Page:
Long Day’s Journey into Night

Second Edition

Eugene O´Neill; With a foreword by Harold Bloom

View Inside Price: $13.00


February 8, 2002
192 pages, 5 x 7 3/4
ISBN: 9780300093056
Paper

Also available in:
Cloth

Eugene O’Neill’s autobiographical play Long Day’s Journey into Night is regarded as his finest work. First published by Yale University Press in 1956, it won the Pulitzer Prize in 1957 and has since sold more than one million copies. This edition includes a new foreword by Harold Bloom.
“By common consent, Long Day’s Journey into Night is Eugene O’Neill’s masterpiece. . . . The helplessness of family love to sustain, let alone heal, the wounds of marriage, of parenthood, and of sonship, have never been so remorselessly and so pathetically portrayed, and with a force of gesture too painful ever to be forgotten by any of us.”—Harold Bloom, from the foreword
“Only an artist of O’Neill’s extraordinary skill and perception can draw the curtain on the secrets of his own family to make you peer into your own. Long Day’s Journey into Night is the most remarkable achievement of one of the world’s greatest dramatists.”—Jose Quintero
“The play is an invaluable key to its author’s creative evolution. It serves as the Rosetta Stone of O’Neill’s life and art.”—Barbara Gelb
“The definitive edition of a ‘play of old sorrow, written in tears and blood,’ as O’Neill described it in dedicating it to his wife, Carlotta.”—Boston Globe

Eugene O’Neill (1888-1953), the father of American drama, won the Pulitzer Prize for Drama four times and was awarded the Nobel Prize for Literature in 1936. Harold Bloom, Sterling Professor of Humanities at Yale University and Berg Professor of English at New York University, is the author of many books, including The Western Canon, The Anxiety of Influence and, most recently, How to Read and Why.

"Long Day’s Journey Into Night has long since become a classic not only of the American stage, but of universal theater. And apart from its secure place in literature, the play is an invaluable key to its author’s creative evolution. It serves as the Rosetta Stone of O’Neill’s life and art."—Barbara Gelb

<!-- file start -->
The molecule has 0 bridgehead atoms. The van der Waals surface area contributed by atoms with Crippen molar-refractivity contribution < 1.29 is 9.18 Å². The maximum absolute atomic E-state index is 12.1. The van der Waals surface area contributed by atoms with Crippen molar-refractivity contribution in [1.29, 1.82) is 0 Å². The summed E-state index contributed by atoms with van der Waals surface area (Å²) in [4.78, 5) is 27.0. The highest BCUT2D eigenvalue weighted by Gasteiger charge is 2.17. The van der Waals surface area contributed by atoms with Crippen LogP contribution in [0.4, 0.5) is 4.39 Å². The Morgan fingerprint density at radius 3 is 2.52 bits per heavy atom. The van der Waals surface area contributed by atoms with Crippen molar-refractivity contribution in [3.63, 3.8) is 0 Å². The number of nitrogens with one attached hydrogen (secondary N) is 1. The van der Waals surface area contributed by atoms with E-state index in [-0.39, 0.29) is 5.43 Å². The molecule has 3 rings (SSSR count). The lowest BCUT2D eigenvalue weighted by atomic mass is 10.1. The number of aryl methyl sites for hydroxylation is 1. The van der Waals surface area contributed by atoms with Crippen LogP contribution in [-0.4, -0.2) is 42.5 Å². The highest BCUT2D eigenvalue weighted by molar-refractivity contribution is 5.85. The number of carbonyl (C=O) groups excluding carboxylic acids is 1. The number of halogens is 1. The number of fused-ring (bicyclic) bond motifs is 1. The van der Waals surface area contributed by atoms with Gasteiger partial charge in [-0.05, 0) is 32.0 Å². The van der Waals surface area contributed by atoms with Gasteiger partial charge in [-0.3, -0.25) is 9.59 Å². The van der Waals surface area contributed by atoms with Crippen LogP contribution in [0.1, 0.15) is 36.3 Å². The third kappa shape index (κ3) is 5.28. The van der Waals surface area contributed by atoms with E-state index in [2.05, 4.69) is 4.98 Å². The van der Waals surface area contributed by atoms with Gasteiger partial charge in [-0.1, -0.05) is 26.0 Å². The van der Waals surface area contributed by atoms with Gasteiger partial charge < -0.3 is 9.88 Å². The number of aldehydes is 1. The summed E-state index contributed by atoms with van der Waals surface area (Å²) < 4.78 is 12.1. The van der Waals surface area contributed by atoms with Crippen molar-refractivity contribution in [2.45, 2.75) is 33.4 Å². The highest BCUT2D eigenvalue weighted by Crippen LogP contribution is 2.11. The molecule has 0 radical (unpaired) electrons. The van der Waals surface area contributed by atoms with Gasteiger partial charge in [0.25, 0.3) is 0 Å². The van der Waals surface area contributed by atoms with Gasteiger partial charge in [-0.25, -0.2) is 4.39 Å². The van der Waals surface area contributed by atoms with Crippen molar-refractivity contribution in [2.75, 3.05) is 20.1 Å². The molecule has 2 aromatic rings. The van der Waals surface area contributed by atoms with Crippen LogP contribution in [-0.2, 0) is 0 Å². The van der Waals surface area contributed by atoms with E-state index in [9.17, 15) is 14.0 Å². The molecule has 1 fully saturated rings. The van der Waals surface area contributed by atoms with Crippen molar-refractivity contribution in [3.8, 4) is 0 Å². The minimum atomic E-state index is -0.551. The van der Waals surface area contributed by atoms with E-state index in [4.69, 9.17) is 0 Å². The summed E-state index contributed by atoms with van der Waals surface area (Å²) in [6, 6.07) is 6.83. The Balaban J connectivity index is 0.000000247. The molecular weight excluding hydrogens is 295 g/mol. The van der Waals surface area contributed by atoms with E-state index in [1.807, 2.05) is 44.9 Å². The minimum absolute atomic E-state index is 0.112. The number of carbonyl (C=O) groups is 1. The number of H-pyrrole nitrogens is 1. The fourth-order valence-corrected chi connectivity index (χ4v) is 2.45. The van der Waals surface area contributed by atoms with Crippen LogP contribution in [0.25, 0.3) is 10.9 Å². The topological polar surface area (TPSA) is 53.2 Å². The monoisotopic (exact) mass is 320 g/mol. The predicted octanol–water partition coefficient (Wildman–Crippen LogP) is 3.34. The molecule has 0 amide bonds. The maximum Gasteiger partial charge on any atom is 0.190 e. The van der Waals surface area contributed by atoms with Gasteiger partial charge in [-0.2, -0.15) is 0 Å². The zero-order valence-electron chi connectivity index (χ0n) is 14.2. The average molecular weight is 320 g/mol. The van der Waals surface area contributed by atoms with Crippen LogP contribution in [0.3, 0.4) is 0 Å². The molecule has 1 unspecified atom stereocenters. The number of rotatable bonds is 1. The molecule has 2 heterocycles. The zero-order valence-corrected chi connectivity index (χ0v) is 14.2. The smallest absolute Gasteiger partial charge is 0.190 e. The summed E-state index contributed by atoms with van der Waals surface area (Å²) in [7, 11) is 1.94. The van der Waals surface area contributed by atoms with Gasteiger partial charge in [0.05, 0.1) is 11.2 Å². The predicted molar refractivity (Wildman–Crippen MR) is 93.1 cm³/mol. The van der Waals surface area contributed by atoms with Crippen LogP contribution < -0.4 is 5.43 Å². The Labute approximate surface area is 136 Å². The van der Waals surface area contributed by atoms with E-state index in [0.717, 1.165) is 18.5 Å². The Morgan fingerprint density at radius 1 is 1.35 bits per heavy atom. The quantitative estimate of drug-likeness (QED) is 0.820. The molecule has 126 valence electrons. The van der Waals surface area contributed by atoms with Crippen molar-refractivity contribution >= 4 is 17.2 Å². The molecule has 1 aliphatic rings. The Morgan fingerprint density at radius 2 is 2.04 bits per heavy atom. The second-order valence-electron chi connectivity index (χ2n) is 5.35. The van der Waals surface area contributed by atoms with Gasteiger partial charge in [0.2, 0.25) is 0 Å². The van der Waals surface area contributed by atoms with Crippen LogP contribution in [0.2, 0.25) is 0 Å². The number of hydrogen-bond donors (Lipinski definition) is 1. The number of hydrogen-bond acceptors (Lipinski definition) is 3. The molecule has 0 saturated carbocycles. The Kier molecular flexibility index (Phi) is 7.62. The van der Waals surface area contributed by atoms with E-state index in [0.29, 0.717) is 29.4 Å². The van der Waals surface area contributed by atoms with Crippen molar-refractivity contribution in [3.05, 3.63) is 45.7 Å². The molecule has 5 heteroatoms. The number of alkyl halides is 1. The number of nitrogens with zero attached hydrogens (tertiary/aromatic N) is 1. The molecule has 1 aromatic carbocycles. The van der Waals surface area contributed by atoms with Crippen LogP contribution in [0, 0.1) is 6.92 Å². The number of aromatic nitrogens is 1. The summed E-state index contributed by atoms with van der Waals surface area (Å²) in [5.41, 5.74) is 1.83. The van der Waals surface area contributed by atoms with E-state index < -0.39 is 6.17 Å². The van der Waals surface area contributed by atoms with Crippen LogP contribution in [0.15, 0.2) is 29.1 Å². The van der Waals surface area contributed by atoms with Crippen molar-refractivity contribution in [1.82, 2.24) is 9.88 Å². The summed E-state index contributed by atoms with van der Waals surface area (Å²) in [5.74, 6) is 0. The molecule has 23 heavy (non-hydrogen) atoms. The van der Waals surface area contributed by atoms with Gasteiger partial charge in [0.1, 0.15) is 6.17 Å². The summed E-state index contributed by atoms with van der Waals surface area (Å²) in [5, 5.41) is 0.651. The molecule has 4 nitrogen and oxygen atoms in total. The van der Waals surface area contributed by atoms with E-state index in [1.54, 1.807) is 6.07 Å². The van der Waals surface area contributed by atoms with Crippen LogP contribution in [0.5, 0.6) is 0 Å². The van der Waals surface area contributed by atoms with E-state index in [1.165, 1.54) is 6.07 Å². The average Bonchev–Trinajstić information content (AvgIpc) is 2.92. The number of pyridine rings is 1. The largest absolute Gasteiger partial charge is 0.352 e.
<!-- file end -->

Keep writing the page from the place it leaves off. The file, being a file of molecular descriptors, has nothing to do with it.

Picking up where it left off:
"Only an artist of O’Neill’s extraordinary skill and perception can draw the curtain on the secrets of his own family to make you peer into your own. Long Day’s Journey Into Night is the most remarkable achievement of one of the world’s greatest dramatists."—Jose Quintero

"Drawing upon recent textual scholarship, the sixty-first printing of the Yale edition incorporates missing lines of dialogue accidentally dropped by O’Neill’s wife Carlotta as she retyped."—American Literature

"The restoration of several previously missing lines of dialogue and stage direction likely make this the definitive edition of a ’play of old sorrow, written in tears and blood,’ as O’Neill described it in dedicating it to his wife, Carlotta."—Boston Globe

"Attractive frontispiece. Recommended for all college and university libraries."—Choice

"No play Eugene O'Neill ever wrote speaks more eloquently to the reader . . . Certainly no one, henceforth, will write of this other plays without remembering this, his most revealing of himself."—Lewis Gannett, New York Herald Tribune

"I think he wrote it as an act of forgiveness. Not as a pontifical forgiveness, mind you, not as absolution for the harm that had been done to him. That he was damaged by his family is only a fact now, a piece of truth to be but down out of respect of the whole truth; there is no residual rancor. He seems to be asking forgiveness for his own failure to know his father, mother, and brother well enough at a time when the need for understanding was like an upstairs cry in the night; and to be reassuring their ghosts, wherever they may be, that he knows everything awful that they have done, and loves them."—Walter F. Kerr, New York Herald Tribune

"Long Day's Journey is O'Neill's last, most realized play, a grand act of mercy upon his family and his own life." - Arthus Miller

"The helplessness of family love to sustain, let alone heal, the wounds of marriage, of parenthood, and of sonship, have never been so remorselessly and so pathetically portrayed, and with a force of gesture too painful ever to be forgotten by any of us." - Harold Bloom, from the Foreword.

Winner of the 1957 New York Drama Critics Circle Award given by the New York Drama Critics' Circle

Winner of the 1957 Pulitzer Prize in Drama
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